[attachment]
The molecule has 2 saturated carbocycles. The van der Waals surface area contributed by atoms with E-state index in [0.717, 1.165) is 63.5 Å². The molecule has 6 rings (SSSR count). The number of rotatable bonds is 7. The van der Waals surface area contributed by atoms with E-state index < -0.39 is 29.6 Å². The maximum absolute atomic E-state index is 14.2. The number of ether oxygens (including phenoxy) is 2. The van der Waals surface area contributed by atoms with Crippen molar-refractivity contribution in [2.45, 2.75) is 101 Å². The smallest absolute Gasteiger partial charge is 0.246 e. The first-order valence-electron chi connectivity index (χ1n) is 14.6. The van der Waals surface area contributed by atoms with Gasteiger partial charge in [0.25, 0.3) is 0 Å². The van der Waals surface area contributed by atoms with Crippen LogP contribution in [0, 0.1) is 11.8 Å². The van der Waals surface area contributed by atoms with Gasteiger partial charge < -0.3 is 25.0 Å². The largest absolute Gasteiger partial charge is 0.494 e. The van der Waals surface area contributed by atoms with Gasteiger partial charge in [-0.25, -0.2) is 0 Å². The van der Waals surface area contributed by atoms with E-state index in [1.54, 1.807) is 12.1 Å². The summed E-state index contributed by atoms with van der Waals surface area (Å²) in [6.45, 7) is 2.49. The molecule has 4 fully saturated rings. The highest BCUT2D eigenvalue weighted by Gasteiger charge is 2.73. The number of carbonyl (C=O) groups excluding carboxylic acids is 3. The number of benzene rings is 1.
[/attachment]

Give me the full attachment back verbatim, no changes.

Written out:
The molecule has 2 saturated carbocycles. The van der Waals surface area contributed by atoms with E-state index in [0.717, 1.165) is 63.5 Å². The molecule has 6 rings (SSSR count). The number of rotatable bonds is 7. The van der Waals surface area contributed by atoms with E-state index < -0.39 is 29.6 Å². The maximum absolute atomic E-state index is 14.2. The number of ether oxygens (including phenoxy) is 2. The van der Waals surface area contributed by atoms with Crippen molar-refractivity contribution in [2.45, 2.75) is 101 Å². The smallest absolute Gasteiger partial charge is 0.246 e. The first-order valence-electron chi connectivity index (χ1n) is 14.6. The van der Waals surface area contributed by atoms with Gasteiger partial charge in [0.25, 0.3) is 0 Å². The van der Waals surface area contributed by atoms with Crippen LogP contribution in [0, 0.1) is 11.8 Å². The van der Waals surface area contributed by atoms with Gasteiger partial charge < -0.3 is 25.0 Å². The largest absolute Gasteiger partial charge is 0.494 e. The van der Waals surface area contributed by atoms with Gasteiger partial charge in [-0.25, -0.2) is 0 Å². The van der Waals surface area contributed by atoms with E-state index in [1.54, 1.807) is 12.1 Å². The summed E-state index contributed by atoms with van der Waals surface area (Å²) in [6.45, 7) is 2.49. The molecule has 4 fully saturated rings. The highest BCUT2D eigenvalue weighted by Gasteiger charge is 2.73. The number of carbonyl (C=O) groups excluding carboxylic acids is 3. The number of benzene rings is 1.